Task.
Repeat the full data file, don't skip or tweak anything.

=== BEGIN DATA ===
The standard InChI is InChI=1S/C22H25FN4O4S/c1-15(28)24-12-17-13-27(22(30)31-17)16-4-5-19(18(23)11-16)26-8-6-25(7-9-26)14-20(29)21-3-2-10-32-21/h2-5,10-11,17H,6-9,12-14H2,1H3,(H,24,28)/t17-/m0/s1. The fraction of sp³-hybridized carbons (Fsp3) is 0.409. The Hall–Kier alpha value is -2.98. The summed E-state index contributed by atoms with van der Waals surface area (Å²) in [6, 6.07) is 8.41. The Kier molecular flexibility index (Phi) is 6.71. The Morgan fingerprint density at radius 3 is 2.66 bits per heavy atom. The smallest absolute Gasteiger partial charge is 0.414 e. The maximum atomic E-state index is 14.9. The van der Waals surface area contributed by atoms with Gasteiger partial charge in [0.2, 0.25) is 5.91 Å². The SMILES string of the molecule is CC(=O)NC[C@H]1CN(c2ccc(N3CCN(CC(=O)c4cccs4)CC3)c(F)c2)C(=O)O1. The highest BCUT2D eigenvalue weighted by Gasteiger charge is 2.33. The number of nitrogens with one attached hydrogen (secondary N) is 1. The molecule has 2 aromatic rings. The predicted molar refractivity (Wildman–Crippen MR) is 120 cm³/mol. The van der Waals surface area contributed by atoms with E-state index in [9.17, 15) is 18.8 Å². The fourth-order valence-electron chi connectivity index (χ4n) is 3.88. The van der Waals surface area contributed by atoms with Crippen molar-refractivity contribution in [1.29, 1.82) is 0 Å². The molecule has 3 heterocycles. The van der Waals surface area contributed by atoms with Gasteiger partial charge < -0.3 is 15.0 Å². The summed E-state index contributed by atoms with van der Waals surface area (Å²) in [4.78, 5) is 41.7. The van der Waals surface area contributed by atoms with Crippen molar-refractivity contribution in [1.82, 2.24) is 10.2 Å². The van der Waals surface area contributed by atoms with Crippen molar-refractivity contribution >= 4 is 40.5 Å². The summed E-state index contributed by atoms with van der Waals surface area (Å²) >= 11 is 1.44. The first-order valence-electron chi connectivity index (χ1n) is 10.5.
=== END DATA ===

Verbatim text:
The standard InChI is InChI=1S/C22H25FN4O4S/c1-15(28)24-12-17-13-27(22(30)31-17)16-4-5-19(18(23)11-16)26-8-6-25(7-9-26)14-20(29)21-3-2-10-32-21/h2-5,10-11,17H,6-9,12-14H2,1H3,(H,24,28)/t17-/m0/s1. The fraction of sp³-hybridized carbons (Fsp3) is 0.409. The Hall–Kier alpha value is -2.98. The summed E-state index contributed by atoms with van der Waals surface area (Å²) in [6, 6.07) is 8.41. The Kier molecular flexibility index (Phi) is 6.71. The Morgan fingerprint density at radius 3 is 2.66 bits per heavy atom. The smallest absolute Gasteiger partial charge is 0.414 e. The maximum atomic E-state index is 14.9. The van der Waals surface area contributed by atoms with Gasteiger partial charge in [0.2, 0.25) is 5.91 Å². The SMILES string of the molecule is CC(=O)NC[C@H]1CN(c2ccc(N3CCN(CC(=O)c4cccs4)CC3)c(F)c2)C(=O)O1. The highest BCUT2D eigenvalue weighted by Gasteiger charge is 2.33. The number of nitrogens with one attached hydrogen (secondary N) is 1. The molecule has 2 aromatic rings. The predicted molar refractivity (Wildman–Crippen MR) is 120 cm³/mol. The van der Waals surface area contributed by atoms with E-state index in [9.17, 15) is 18.8 Å². The fourth-order valence-electron chi connectivity index (χ4n) is 3.88. The van der Waals surface area contributed by atoms with Crippen molar-refractivity contribution in [1.29, 1.82) is 0 Å². The molecule has 3 heterocycles. The van der Waals surface area contributed by atoms with Gasteiger partial charge < -0.3 is 15.0 Å². The summed E-state index contributed by atoms with van der Waals surface area (Å²) in [4.78, 5) is 41.7. The van der Waals surface area contributed by atoms with Crippen molar-refractivity contribution in [1.82, 2.24) is 10.2 Å². The van der Waals surface area contributed by atoms with Crippen molar-refractivity contribution >= 4 is 40.5 Å². The summed E-state index contributed by atoms with van der Waals surface area (Å²) >= 11 is 1.44. The first-order valence-electron chi connectivity index (χ1n) is 10.5.